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Shock & Gore 2015, Docu-Shorts and Brum’s Evil Genius

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There is no shortage of film festivals in the town of Ann Arbor but at this time of year I always get a pang of homesickness when I see the schedule for Birmingham’s own Shock & Gore.

Though London’s FrightFest has been recommend to me by horror buffs, film critics and magazine editors over the years, I will always reserve a special love for the bloody brilliant horror fest staged by the Electric Cinema. And this year’s festival is of particular personal interest as there is a documentary on local artist (and evil genius) Tom Ellis of Curious Oddities.

Perhaps you have attended a Shock & Gore film and had the disturbing pleasure of encountering some of Tom’s work, or walked past his chilling window display at the Great Western Arcade.

Voodoo Child: Tom Ellis' mechanical demon baby.

Voodoo Child: Tom Ellis’ mechanical demon baby.

My personal favourite Curious Oddity was the monster baby in a pram left by the upstairs screening room door.  If it didn’t put me off parenthood for an extra couple of years on sight, it definitely gave me the willies when a member of staff pulled a cord on the baby’s back and it started writhing around in the pram and emitting demonic baby laughter!  I kinda want one now.

I love the way the Great Western gave over its vacant window space to artists such as Mr Ellis in the wake of the financial crisis. His collection of curious oddities, such as weird sea creatures, dirty dolls furniture and  yarn eggs – with eyes (!) made me wish the door to the shop front would open and I could go in and see just how dark things got…but then I was afraid of how dark things could get.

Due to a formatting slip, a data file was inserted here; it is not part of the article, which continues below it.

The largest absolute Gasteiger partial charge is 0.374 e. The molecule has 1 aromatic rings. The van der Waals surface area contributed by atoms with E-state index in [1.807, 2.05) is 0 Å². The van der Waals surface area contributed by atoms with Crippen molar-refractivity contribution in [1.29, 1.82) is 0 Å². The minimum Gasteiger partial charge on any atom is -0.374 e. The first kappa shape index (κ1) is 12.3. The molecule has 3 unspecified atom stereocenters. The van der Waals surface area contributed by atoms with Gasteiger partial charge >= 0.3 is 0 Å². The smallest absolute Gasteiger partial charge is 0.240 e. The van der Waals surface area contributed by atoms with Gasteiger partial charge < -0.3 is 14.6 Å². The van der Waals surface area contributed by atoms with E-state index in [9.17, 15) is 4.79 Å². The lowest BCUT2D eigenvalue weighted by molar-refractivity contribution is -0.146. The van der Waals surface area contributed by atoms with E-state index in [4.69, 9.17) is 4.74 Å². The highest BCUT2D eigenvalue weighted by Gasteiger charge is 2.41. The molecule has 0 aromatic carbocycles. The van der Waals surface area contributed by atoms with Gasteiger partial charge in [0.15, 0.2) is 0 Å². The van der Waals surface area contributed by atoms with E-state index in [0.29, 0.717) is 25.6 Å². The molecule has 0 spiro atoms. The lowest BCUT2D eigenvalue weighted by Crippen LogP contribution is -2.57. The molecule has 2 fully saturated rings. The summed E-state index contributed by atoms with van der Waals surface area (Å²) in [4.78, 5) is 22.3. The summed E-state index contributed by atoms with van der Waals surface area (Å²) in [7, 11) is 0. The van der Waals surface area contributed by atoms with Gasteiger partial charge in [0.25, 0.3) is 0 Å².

I wondered whether to try and interview him for this humble blog – in a public place of course, in case he took me to a cave with malevolent goblins living in the walls. His creatures seemed so lovingly made, detailed and worn-in and I was genuinely intrigued by how he made them. So I walked over to the GWA and the shop front had vanished. And I had lost his card from Shock & Gore, and was due to leave the country soon. I figured it was fate intervening and left it at that.

But now I am curious no longer; Tom’s friend, local filmmaker Andrew Rutter, has made a short documentary about the man and his craft. As I am so far away I caught it on Vimeo but think it will make a fabulous addition to the programme of shorts showing on Wednesday 22nd at 6.15pm at the Electric.

Tom’s sculptures are not the only reason that Shock & Gore continues to be such fun. The organisers think outside the box in terms of pairing films with scary activities. This year, a ghost walk around Birmingham precedes a showing of The Haunting (1963). Other creepy-cool experiences include an edible accompaniment to Shaun of the Dead, and an actual tutorial in how to kill the undead by Jonathan Ferguson who is a curator at the Royal Armory in Leeds and the definitive expert in vampire killing kits.

So if you like being scared, don’t be afraid of rocking up to some of these events laid on by the wizards of Shock & Gore.


Heads Up! Shock & Gore 2014 Schedule Released

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Oh how I love the Shock & Gore horror festival at the Electric Cinema. And oh how gutted I am that I’m stuck on t’other side of the pond for this year’s fourth celebration of the weird and wonderful side of cinema.

To fully understand how much I love Shock & Gore, click HERE and HERE.

Yup it’s that good.